As for now, Embuldeniya has the clear potential of claiming another record. He easily has two more matches to become the fastest Sri Lankan bowler to reach 50 Test wickets where presently, his senior bowling partner Dilruwan Perera is the only Sri Lankan in the list, next to Ajantha Mendis. Perera had to play 11 Tests to reach the milestone in 2016, and Mendis reached the feat in 12 Tests in 2010. Embuldeniya is well aware of what he is about to achieve, but still he firmly believes in sticking to basics.

“I have three five-wicket hauls by now. I know that I can reach 50 Test wickets in the next or following game, but still I’m not totally focusing on those kind of achievements. I really want to become that bowler, who claims wickets every now and then, and the bowler every batsman would respect and be vigilant about. When you genuinely play your role, others will simply follow, including records,” says the soft-spoken giant killer.

Unknown to many, Embuldeniya has had some memorable seasons for his school team, Royal College during his peak as a school cricketer. Though he was not that of a star brand then, he claimed 75 and 121 wickets during his two final seasons for Royal. As for Sri Lanka now, Embuldeniya would come into bat at No.8, but steadily contributes to his batting partner at the other end, a role he similarly did top-scoring with 40, while Sri Lanka collapsed for 126 in the second innings of the second Test against England.

“Tailenders are not dead-enders. I have batted with great patience and with a straight bat whenever I walk down to the middle. On that day (against England) I did the same. I must firstly understand that I’m part of the team and I have to play my role, not only as a bowler. My role as a batsman is to help build a decent partnership,” he added.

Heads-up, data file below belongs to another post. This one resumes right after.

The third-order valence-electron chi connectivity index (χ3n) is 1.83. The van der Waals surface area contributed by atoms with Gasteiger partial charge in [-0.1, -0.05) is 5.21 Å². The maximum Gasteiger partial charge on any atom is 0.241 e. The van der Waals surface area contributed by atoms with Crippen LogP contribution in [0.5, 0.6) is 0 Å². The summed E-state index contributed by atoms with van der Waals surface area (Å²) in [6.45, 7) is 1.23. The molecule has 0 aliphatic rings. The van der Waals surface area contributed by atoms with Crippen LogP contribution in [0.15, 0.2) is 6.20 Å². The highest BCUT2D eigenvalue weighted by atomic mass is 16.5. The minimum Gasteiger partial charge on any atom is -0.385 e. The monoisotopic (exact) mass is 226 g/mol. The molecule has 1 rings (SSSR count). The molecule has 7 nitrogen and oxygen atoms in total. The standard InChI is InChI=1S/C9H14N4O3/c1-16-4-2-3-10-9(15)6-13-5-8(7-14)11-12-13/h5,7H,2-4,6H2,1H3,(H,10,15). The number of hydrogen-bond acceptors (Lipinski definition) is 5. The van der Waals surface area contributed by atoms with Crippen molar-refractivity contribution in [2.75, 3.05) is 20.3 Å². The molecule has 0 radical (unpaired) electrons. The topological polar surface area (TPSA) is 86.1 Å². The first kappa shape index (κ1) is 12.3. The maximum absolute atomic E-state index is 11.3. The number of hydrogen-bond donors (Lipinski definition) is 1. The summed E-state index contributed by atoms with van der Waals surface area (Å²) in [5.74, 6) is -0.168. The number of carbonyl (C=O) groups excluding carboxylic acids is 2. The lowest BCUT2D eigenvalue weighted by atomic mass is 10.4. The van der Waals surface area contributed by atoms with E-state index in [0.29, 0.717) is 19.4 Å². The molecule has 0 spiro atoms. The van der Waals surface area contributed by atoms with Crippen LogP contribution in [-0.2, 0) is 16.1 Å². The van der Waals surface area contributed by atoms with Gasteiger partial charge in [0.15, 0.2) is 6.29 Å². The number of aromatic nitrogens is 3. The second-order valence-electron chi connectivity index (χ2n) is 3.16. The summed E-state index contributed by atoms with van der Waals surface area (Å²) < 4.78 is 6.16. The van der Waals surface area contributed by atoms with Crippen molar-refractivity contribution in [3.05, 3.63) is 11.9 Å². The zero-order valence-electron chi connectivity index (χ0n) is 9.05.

True to his words, Embuldeniya always respects his opponents, even though he would plot to claim them as victims. In 36 first class games, Embuldeniya has claimed 187 wickets, inclusive of 15 5-wicket hauls and five 10-wicket match bags.

Through his 45 Test wickets, he is never seen celebrating overly or engaging in any sort of conflict with the rival batsmen. Instead he cherishes his freshly caught fish, sporting a modest smile while his team-mates display their excitement or desperation in huge doses. This is one fashion Embuldeniya inherited from his parents, who were broadminded to give him the freedom to choose his future path.

“I have a huge obsession for mathematics and software engineering. I even won a scholarship to do a degree in New Zealand soon after school, but that was the time when cricket crossed the path. Obviously any cricketer dreams of representing the country one day, and I never thought I would be lucky enough to wear the national kit so soon, and then become a spin bowler who can rely on. But I had to consult a few experts, including my parents, to clear my mind of what I would do in time to come,” recalls Embuldeniya of the crucial point in his life.